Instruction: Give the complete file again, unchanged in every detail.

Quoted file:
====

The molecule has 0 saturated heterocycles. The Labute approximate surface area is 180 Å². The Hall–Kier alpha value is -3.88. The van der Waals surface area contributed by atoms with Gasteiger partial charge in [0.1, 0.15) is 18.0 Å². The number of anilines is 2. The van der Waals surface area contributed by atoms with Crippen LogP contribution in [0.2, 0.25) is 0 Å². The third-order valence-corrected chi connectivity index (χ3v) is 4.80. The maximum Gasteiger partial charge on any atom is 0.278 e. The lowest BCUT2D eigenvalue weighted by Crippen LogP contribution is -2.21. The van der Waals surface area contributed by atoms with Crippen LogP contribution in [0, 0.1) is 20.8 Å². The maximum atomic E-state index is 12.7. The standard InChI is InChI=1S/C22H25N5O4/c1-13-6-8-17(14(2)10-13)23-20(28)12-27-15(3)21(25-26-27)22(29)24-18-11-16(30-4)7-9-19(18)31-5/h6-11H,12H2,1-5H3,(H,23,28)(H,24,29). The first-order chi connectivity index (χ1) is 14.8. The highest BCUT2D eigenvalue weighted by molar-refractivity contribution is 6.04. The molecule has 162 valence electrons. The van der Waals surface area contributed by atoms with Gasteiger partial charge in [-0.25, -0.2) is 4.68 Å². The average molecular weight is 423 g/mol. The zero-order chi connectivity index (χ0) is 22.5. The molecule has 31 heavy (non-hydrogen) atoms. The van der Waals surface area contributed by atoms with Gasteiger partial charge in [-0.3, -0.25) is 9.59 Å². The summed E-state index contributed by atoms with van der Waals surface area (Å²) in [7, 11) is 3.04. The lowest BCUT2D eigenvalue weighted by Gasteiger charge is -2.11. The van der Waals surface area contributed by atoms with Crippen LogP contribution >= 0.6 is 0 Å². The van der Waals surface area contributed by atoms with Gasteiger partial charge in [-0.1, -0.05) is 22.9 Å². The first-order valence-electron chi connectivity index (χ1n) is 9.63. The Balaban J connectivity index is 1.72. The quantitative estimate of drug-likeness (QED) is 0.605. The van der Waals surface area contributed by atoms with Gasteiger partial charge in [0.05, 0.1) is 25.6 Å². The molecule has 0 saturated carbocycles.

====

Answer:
The molecule has 0 saturated heterocycles. The Labute approximate surface area is 180 Å². The Hall–Kier alpha value is -3.88. The van der Waals surface area contributed by atoms with Gasteiger partial charge in [0.1, 0.15) is 18.0 Å². The number of anilines is 2. The van der Waals surface area contributed by atoms with Crippen LogP contribution in [0.2, 0.25) is 0 Å². The third-order valence-corrected chi connectivity index (χ3v) is 4.80. The maximum Gasteiger partial charge on any atom is 0.278 e. The lowest BCUT2D eigenvalue weighted by Crippen LogP contribution is -2.21. The van der Waals surface area contributed by atoms with Crippen LogP contribution in [0, 0.1) is 20.8 Å². The maximum atomic E-state index is 12.7. The standard InChI is InChI=1S/C22H25N5O4/c1-13-6-8-17(14(2)10-13)23-20(28)12-27-15(3)21(25-26-27)22(29)24-18-11-16(30-4)7-9-19(18)31-5/h6-11H,12H2,1-5H3,(H,23,28)(H,24,29). The first-order chi connectivity index (χ1) is 14.8. The highest BCUT2D eigenvalue weighted by molar-refractivity contribution is 6.04. The molecule has 162 valence electrons. The van der Waals surface area contributed by atoms with Gasteiger partial charge in [-0.25, -0.2) is 4.68 Å². The average molecular weight is 423 g/mol. The zero-order chi connectivity index (χ0) is 22.5. The molecule has 31 heavy (non-hydrogen) atoms. The van der Waals surface area contributed by atoms with Gasteiger partial charge in [-0.3, -0.25) is 9.59 Å². The summed E-state index contributed by atoms with van der Waals surface area (Å²) in [7, 11) is 3.04. The lowest BCUT2D eigenvalue weighted by Gasteiger charge is -2.11. The van der Waals surface area contributed by atoms with Crippen LogP contribution >= 0.6 is 0 Å². The van der Waals surface area contributed by atoms with Gasteiger partial charge in [-0.1, -0.05) is 22.9 Å². The first-order valence-electron chi connectivity index (χ1n) is 9.63. The Balaban J connectivity index is 1.72. The quantitative estimate of drug-likeness (QED) is 0.605. The van der Waals surface area contributed by atoms with Gasteiger partial charge in [0.05, 0.1) is 25.6 Å². The molecule has 0 saturated carbocycles.